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The Beauty Queen of Leenane logo
Dolores Kenan, Janet Dunson, and David Keller
in The Beauty Queen of Leenane
Mag Folan and her daughter Maureen live a stifling and maddening existence, tucked away in a small house with only one another for company in a small town called Leenane in the hills of Western Ireland. If your program didn't say it was 1989 and if there wasn't a television in the corner of the Folan's living room, you might think at first that Martin McDonagh's play was unfolding 100 years earlier: His Ireland is a country plagued by British economic oppression and cultural dominance, a solitary agrarian society where any people with sense are leaving to go to America. On the home front, Maureen goes out to tend the chickens while Mag rocks in her rocking chair.

But The Beauty Queen of Leenane, which won a Tony for McDonagh in 1998 and is now being given an assured, heartfelt presentation by Brooklyn's Gallery Players, is only old fashioned when it wants to be. Though Irish drama has a long, proud history of black comedies about dysfunctional families, the characters in Beauty Queen speak explicitly of sex and suffer truly terrifying violence of a type that Synge or O'Casey would never have staged -- or been allowed to stage.

In some ways, Maureen is nothing more than a long-suffering country woman who has been kicked around by the late 20th century. In her youth, it seems, she traveled to England to work and it did not go well -- the details of that extended visit are revealed by McDonagh in a typically fraught moment. Now she's 40, a virgin, and basically living as maidservant to her nitpicking old hag of a mother. These two torture each other in a thousand tiny ways, Maureen forcing Mag to drink her noxious Complan (a nutritional drink) and Mag ordering Maureen to turn the radio volume up, then down, then up again.

Their sad little balance of power is upset midway through Act I by the arrival of Pato Dooley, an old friend who has been working in England and has now come back for a weekend party. Love blooms, in a way, between him and Maureen -- and this makes Mag very, very unhappy. As Act II unfolds, McDonagh unveils the tragic results of that unhappiness with a sure hand, and it's not till the play's last moments that we can be sure who among the play's four characters will make it through safely. (Pato's oblivious, jittery younger brother Ray is also kicking around.)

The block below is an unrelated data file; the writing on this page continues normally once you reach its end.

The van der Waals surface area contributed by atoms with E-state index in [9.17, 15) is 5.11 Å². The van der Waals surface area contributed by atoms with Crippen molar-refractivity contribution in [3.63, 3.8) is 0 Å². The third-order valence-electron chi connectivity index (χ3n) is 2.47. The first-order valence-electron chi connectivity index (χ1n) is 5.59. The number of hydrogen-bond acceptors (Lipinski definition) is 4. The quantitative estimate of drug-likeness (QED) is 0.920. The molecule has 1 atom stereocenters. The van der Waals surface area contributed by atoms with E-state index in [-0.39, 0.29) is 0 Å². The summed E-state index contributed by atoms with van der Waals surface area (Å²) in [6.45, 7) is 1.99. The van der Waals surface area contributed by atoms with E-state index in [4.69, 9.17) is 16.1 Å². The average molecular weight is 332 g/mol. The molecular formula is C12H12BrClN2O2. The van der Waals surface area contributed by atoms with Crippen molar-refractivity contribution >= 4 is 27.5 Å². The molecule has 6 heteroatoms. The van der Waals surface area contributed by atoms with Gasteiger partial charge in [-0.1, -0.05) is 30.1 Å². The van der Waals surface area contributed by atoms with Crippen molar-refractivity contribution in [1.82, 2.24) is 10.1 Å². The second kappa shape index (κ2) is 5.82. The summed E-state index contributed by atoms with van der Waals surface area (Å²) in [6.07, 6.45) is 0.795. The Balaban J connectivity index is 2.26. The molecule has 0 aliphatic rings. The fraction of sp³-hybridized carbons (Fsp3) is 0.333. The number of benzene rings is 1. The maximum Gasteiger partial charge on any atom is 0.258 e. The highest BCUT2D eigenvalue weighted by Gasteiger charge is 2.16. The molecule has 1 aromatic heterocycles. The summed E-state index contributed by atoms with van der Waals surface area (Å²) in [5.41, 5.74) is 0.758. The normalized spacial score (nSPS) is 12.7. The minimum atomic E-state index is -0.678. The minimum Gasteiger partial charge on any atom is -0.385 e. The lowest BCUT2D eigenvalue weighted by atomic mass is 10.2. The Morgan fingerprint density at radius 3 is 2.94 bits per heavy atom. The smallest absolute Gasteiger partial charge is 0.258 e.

Not everything about this Gallery Players version, directed by Bradley Campbell on a home-as-prison set by Todd M. Reemtsma, is note perfect. The old pitfall of stage dialects is certainly a problem here, and Campbell's pacing is at times too slow, allowing at least one crucial scene to be robbed of much of its impact. But all four of the actors show real strength in their difficult roles.

Janet Dunson as Maureen performs admirably, and she has the toughest job if only because her character is in the toughest situation; Mag needles Maureen while the latter is so clearly mourning the life she might have led, and though their dialogue initially strikes the audience as bitterly funny, it soon comes to seem awfully sad. Dolores Kenan plays the monstrous older woman as the perfect inverse of an affectionate grandmother, demanding endless attention and seeming to say "you're not worth a damn" with every sharp glance and pointed sigh. David Keller as Pato Dooley is touchingly awkward and charming, a fitting Mr. Right for the frustrated Maureen. As Pato's brother Ray, Garry Burgoyne tends to overplay the character's nervous energy.

One other criticism: Todd M. Reemtsma designed a very fine interior set but then stuck it to one side of the stage and filled the other side with a barely used exterior set. If the goal was to increase the claustrophobic feel of the Folan house, fair enough; but couldn't the same result have been achieved without cheating the performers of the use of half the stage space?

Still, in most important respects, this Beauty Queen is a success. There is an air of earnestness and raw emotion about Campbell's cast that lends itself well to the text, which seems so natural that one doesn't realize until the play's over what an artful and meticulous writer McDonagh is, planting details like seedlings in each scene and allowing them to bloom ferociously later on.

It's hard to say much about the second act of a play that counts so much for its effect on a series of surprises. To simply note that "all is not as it seems" in the world of Martin McDonagh's Beauty Queen is to apply a cheap cliché to a play that deserves better. Perhaps it's best just to say, "See it!"

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